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WHAT WE THINK
U.S. maneuvers to maintain its grip on the Middle East
Washington's "democracy" double-talk

June 9, 2006 | Page 3

THE BUSH administration's grandiose claims that it was spreading "democracy" through the Middle East have melted away, revealing imperial politics as usual.

The U.S. government is busy in the Middle East--backing Israel in imposing sanctions to strangle Palestinians for electing an Islamist administration, installing a "national unity" puppet regime in Iraq in defiance of election results, and bullying Iran into giving up its civilian nuclear fuel enrichment program.

Last week's U.S. offer to take part in direct negotiations with Iran over the nuclear issue was portrayed in the U.S. media as a breakthrough, a sign that realistic State Department professionals and Secretary of State Condoleezza Rice have triumphed over neoconservative ideologues in setting U.S. policy in the Middle East.

In reality, however, the U.S. had to agree to talks when Russia, France and Germany wouldn't back United Nations sanctions against Iran. What's more, the U.S. is demanding that Iran give it the results it wants--the suspension of its nuclear enrichment program--before it even enters into negotiations.

This high hurdle for direct talks got a frosty response from Iranian President Mahmoud Ahmadinejad--which in turn led U.S. hardliners to say "I told you so." Much more back-and-forth is likely before any substantial talks begin--if they ever do.

Even if talks ensue, there's no ruling out a U.S. or Israeli attack on Iran, should Washington calculate that its interests are served by a military strike.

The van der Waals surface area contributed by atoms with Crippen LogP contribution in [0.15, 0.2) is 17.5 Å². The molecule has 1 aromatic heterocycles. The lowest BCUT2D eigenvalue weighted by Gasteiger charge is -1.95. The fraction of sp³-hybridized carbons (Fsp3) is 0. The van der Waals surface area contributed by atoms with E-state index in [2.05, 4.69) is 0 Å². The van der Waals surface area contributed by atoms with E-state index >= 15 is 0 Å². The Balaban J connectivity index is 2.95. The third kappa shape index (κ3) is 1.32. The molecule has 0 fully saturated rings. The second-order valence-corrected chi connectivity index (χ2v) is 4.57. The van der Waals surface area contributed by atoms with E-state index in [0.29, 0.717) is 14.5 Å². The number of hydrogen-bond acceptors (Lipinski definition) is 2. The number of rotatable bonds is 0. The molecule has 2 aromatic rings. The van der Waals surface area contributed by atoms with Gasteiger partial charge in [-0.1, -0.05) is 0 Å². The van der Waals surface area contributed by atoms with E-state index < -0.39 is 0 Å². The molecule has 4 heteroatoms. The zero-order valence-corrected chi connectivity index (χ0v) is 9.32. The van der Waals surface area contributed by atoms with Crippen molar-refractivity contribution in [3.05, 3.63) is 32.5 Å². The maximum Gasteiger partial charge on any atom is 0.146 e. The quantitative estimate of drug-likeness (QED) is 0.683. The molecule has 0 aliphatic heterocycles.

As an anonymous neocon said before the U.S. war on Iraq, "Everyone wants to go to Baghdad. Real men want to go to Tehran." That didn't happen because of the effectiveness of the Iraqi resistance and the failure of the U.S. occupation of Iraq to create a viable puppet government.

If the White House still believes it can get away with a more limited attack on Iran even after being discredited over its war on Iraq, it's because Democrats share the aim of keeping U.S. control over the Middle East. It was Sen. Hillary Clinton (D-N.Y.) who said in January, "We cannot take any option off the table in sending a clear message to the current leadership of Iran--that they will not be permitted to acquire nuclear weapons."

The focus on nukes in Iran provides a highly convenient change of subject from the U.S. failure to promote "democratization" of the Middle East.

When the Iraqi elections in December produced a government that wasn't to the liking of the White House, U.S. Ambassador to Iraq Zalmay Khalilzad engineered the ouster of former Prime Minister Ibrahim al-Jaafari, who had formed an alliance with the radical Shiite Muslim cleric Moktada al-Sadr. A new prime minister, Nuri al-Maliki, finally took over four months after the election, thanks to substantial arm-twisting by Khalilzad.

But the U.S. efforts to broker a "national unity government" to curb Shiite power have foundered. Sectarian violence--a significant part of which is being carried out by death squads organized by the Shiite parties that the U.S. until recently promoted--continues to take a heavy toll. Maliki has been unable to reach an agreement with the Iraqi parliament on who will run the key power ministries of Interior and Defense.

When--and if--this is decided, the U.S. wants to get back to the script for a supposed handover of security to Iraqi government troops. A few thousand U.S. troops may make a highly publicized pullout from Iraq in advance of the November congressional elections.